Build back together: supporting our members, supporting our NHS

by Latifa Patel

Get ready to participate in the BMA's largest policy making event where you can have your say on issues ranging from physician-assisted dying to pay, long COVID and investment in the NHS

Location: UK
Last reviewed: 13 August 2021
Latifa Patel

I’ve always believed that the greatest asset – the most powerful strength – the BMA has is the collective voice of our members. Together, and united, we are a loud voice for change for our profession, the NHS and society. 
 
Much of that strength is derived in the policy the BMA’s representative body makes. The annual representative meeting, which takes place on 13 and 14 September this year, is our largest policy-forming meeting of the year. It is when our colleagues as representatives from all parts of the UK and from across different specialties and different settings come together. We have the vital discussions and make the vital decisions on policy that affect the entire association, our members, the wider profession, our NHS, society and set our position on global issues. We achieve a lot!
 
This year’s ARM will not be usual. Owing to the pandemic we have to meet virtually and the debates and discussions will take place over two days online rather than in a conference centre where we meet in person over four days.
 
There are positives and negatives of virtual conferences. We are all familiar of the value of physical conferences. However, a virtual ARM does give us some opportunities to welcome those who have been unable to join in previous years owing to caring responsibilities, work commitments or inability to travel, among other reasons. 
 
Your agenda committee – the team of representatives elected by last years representative body prioritise the areas of policy which will be discussed – we have been working very hard to get prepared for this year’s event. Members submitted around 400 motions and we’ve managed to mould and prioritise these to 29 which will be discussed over the two days. The debates will cover core trade union duties and issues for members, policy that impacts our patients, NHS and society and issues that impact the wider profession and colleagues across the health service.
 
Among the vital issues we will discuss are motions around doctors’ pay and the pay review body, concern around pensions, the very real threat of long COVID for patients and NHS staff and the urgent need to invest in the NHS and in public health.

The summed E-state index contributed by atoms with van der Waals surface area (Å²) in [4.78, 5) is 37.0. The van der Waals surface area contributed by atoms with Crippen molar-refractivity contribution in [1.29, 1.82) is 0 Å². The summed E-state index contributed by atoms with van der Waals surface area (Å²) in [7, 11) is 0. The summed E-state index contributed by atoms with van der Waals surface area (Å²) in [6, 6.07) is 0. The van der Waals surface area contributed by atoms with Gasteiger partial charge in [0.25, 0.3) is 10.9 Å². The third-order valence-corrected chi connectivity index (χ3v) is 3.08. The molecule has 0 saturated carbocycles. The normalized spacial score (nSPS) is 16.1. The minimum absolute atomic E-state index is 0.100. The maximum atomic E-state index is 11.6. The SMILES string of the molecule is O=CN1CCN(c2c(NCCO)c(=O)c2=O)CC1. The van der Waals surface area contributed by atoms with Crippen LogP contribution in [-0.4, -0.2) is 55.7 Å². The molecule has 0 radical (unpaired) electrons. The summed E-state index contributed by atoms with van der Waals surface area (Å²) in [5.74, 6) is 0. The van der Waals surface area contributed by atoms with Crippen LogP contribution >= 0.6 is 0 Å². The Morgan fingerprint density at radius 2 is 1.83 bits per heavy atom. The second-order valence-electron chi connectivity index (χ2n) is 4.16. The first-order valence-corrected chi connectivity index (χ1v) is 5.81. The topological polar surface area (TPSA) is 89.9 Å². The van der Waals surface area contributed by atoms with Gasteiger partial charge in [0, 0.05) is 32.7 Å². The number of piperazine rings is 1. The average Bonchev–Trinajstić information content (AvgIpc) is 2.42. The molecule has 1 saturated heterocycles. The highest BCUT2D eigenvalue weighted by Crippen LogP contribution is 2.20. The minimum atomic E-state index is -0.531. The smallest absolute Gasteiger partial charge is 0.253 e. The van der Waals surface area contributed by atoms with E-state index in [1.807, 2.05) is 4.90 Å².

We will also hand over the powers to the representative body to prioritise a further five motions for debate as well as an opportunity to discuss emergency motions around issues which arise between the June 25 deadline for motion submission and the ARM beginning on 13 September.
 
For the first time in our association’s history this ARM will also feature a virtual open debate, allowing more members of the RB a greater opportunity to participate in discussions. The topic of the debate will be physician assisted dying. This is a topic being discussed across society at the moment – including in Government – and we need to have the debates that mean we can take a position. Our membership has asked us to make time to consider this issue in depth and that is what we are doing. 
 
This is a complex debate with many issues and viewpoints. Leading up to the ARM please do take advantage of the BMA’s resources on this topic which you can find here: we have briefing papers, results of our surveys and guidance to help inform the debate. Please do also share your views and engage with your local representatives, branch of practice representatives and chief officers.
 
One thing I would like to add is to please not be disheartened if you submitted a motion for debate but it hasn’t been chosen. If the topic is important to you then it is important for us too. Outside of the ARM you can submit motions to council, to your branch of practice and you can get in touch with our expert staff, with branch of practice representatives or the chief officers. The BMA has room for everyone to have their say and to have the issues that impact their working lives discussed. 
 
I ran for this role because I believe in the great power of democracy. As I see it, my one primary job is to make sure the RB is as fully informed as possible and is equipped to discuss, debate, and vote on, the issues where the voice of the BMA needs to be heard. I will do my absolute best to ensure that is the case so that our policies are representative of our members and we can drive the change we need in our profession, our NHS and our society. 

Latifa Patel is acting BMA representative body chair